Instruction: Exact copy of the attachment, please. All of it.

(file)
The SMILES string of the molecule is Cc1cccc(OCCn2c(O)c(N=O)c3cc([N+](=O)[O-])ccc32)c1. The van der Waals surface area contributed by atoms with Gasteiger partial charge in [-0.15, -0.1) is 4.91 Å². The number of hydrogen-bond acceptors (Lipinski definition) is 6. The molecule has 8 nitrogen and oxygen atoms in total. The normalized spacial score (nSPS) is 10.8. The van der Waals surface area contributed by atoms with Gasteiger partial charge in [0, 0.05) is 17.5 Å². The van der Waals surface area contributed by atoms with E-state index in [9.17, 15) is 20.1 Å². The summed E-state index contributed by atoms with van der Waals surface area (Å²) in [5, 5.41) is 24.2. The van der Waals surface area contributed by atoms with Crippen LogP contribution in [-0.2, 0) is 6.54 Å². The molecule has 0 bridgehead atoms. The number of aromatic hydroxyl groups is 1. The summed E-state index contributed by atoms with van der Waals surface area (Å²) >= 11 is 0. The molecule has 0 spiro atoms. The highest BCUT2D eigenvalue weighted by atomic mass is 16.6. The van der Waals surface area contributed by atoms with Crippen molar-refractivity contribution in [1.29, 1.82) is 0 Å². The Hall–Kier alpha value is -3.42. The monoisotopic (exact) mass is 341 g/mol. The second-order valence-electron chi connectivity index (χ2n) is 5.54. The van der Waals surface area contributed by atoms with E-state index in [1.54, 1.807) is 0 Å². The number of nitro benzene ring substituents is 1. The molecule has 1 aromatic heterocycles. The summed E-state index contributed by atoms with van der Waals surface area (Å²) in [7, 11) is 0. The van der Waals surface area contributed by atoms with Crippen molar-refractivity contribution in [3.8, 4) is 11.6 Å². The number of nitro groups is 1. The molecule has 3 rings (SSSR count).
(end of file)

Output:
The SMILES string of the molecule is Cc1cccc(OCCn2c(O)c(N=O)c3cc([N+](=O)[O-])ccc32)c1. The van der Waals surface area contributed by atoms with Gasteiger partial charge in [-0.15, -0.1) is 4.91 Å². The number of hydrogen-bond acceptors (Lipinski definition) is 6. The molecule has 8 nitrogen and oxygen atoms in total. The normalized spacial score (nSPS) is 10.8. The van der Waals surface area contributed by atoms with Gasteiger partial charge in [0, 0.05) is 17.5 Å². The van der Waals surface area contributed by atoms with E-state index in [9.17, 15) is 20.1 Å². The summed E-state index contributed by atoms with van der Waals surface area (Å²) in [5, 5.41) is 24.2. The van der Waals surface area contributed by atoms with Crippen LogP contribution in [-0.2, 0) is 6.54 Å². The molecule has 0 bridgehead atoms. The number of aromatic hydroxyl groups is 1. The summed E-state index contributed by atoms with van der Waals surface area (Å²) >= 11 is 0. The molecule has 0 spiro atoms. The highest BCUT2D eigenvalue weighted by atomic mass is 16.6. The van der Waals surface area contributed by atoms with Crippen molar-refractivity contribution in [1.29, 1.82) is 0 Å². The Hall–Kier alpha value is -3.42. The monoisotopic (exact) mass is 341 g/mol. The second-order valence-electron chi connectivity index (χ2n) is 5.54. The van der Waals surface area contributed by atoms with E-state index in [1.54, 1.807) is 0 Å². The number of nitro benzene ring substituents is 1. The molecule has 1 aromatic heterocycles. The summed E-state index contributed by atoms with van der Waals surface area (Å²) in [7, 11) is 0. The van der Waals surface area contributed by atoms with Crippen molar-refractivity contribution in [3.8, 4) is 11.6 Å². The number of nitro groups is 1. The molecule has 3 rings (SSSR count).